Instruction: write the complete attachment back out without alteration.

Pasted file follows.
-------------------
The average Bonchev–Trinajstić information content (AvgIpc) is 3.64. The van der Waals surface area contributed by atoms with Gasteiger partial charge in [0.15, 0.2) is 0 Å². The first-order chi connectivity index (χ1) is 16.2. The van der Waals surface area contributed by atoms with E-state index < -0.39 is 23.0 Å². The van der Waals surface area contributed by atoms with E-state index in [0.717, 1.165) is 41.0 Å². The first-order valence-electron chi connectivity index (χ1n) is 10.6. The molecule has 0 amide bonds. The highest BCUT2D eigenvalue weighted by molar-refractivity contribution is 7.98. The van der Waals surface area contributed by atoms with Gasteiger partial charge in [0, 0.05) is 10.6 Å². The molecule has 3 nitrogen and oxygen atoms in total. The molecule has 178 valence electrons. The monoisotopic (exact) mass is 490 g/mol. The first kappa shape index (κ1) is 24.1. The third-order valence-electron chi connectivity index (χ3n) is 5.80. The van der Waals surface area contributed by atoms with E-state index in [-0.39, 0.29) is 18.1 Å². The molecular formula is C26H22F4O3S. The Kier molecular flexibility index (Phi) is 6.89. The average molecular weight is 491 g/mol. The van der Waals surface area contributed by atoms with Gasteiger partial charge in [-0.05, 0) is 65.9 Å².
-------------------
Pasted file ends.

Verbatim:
The average Bonchev–Trinajstić information content (AvgIpc) is 3.64. The van der Waals surface area contributed by atoms with Gasteiger partial charge in [0.15, 0.2) is 0 Å². The first-order chi connectivity index (χ1) is 16.2. The van der Waals surface area contributed by atoms with E-state index < -0.39 is 23.0 Å². The van der Waals surface area contributed by atoms with E-state index in [0.717, 1.165) is 41.0 Å². The first-order valence-electron chi connectivity index (χ1n) is 10.6. The molecule has 0 amide bonds. The highest BCUT2D eigenvalue weighted by molar-refractivity contribution is 7.98. The van der Waals surface area contributed by atoms with Gasteiger partial charge in [0, 0.05) is 10.6 Å². The molecule has 3 nitrogen and oxygen atoms in total. The molecule has 178 valence electrons. The monoisotopic (exact) mass is 490 g/mol. The first kappa shape index (κ1) is 24.1. The third-order valence-electron chi connectivity index (χ3n) is 5.80. The van der Waals surface area contributed by atoms with E-state index in [-0.39, 0.29) is 18.1 Å². The molecular formula is C26H22F4O3S. The Kier molecular flexibility index (Phi) is 6.89. The average molecular weight is 491 g/mol. The van der Waals surface area contributed by atoms with Gasteiger partial charge in [-0.05, 0) is 65.9 Å².